After placing an abundant (1/4 of gourd or more) amount of mate in the gourd, hot water is added. Sugar may be added if desired. The bombilla acts as both a straw and sieve. The submerged end is a fanned out hollow shape with small holes, allowing the tea in, but blocking the chunky matter that that makes up much of the mixture. A modern bombilla design uses a straight tube with holes, and uses a spring sleeve to act as a sieve.
Maté is traditionally drunk in a particular social setting. One individual assumes the task of server. This person typically fills the gourd and drinks its contents completely. The server subsequently refills the the gourd and passes it to the next drinker who likewise drinks it all. The ritual procedes around the circle in this fashion until the maté is exhausted.
The plant (Ylex paraguariensis) is grown mainly in South America, more specifically in Argentina, Uruguay and South Brazil. The Tupi are reputed to be the first people who cultivated the plant; the first Europeans doing this were Jesuit missionaries[?]. The drink has a pungent taste like a cross between green tea and coffee.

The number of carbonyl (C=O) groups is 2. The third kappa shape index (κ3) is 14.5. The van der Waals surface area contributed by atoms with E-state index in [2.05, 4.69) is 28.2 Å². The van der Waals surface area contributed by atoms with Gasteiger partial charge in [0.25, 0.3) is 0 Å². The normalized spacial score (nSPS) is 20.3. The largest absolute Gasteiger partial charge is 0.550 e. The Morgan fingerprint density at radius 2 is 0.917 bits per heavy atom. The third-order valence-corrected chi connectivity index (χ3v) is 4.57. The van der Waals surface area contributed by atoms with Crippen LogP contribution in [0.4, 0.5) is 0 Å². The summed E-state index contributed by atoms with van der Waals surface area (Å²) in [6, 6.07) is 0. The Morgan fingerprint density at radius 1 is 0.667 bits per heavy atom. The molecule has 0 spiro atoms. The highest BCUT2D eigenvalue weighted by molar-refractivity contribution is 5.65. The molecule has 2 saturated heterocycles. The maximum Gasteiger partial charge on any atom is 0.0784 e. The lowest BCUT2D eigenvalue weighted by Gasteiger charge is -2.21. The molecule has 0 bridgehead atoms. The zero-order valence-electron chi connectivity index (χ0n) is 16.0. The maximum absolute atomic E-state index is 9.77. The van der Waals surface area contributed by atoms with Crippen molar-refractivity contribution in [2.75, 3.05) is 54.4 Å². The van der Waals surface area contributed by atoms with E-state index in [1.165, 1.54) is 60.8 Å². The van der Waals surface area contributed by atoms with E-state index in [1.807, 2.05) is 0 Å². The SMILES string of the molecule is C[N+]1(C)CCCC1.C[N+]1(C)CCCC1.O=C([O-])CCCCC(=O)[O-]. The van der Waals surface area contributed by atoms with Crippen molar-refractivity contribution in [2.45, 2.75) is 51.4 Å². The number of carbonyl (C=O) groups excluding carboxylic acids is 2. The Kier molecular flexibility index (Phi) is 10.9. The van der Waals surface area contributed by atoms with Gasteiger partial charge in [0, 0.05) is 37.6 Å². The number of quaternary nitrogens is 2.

Mate contains xanthines, which are alkaloids in the same family as caffeine, theophylline, and theobromine--the well-known stimulants found in coffee and chocolate. Sellers of mate products often claim that the primary active xanthine in mate is "mateine", which they say is similar to caffeine but with fewer of its negative effects. Indeed some mate products are marketed as "caffeine-free" alternatives to tranditional coffee and tea. There is little scientific support for these beliefs. Researchers at Florida International University[?] in Miami have found that yerba mate does contain caffeine, but some people seem to tolerate it better than coffee or tea. Further research is trying to determine why it bothers people less than other caffeine-containing beverages.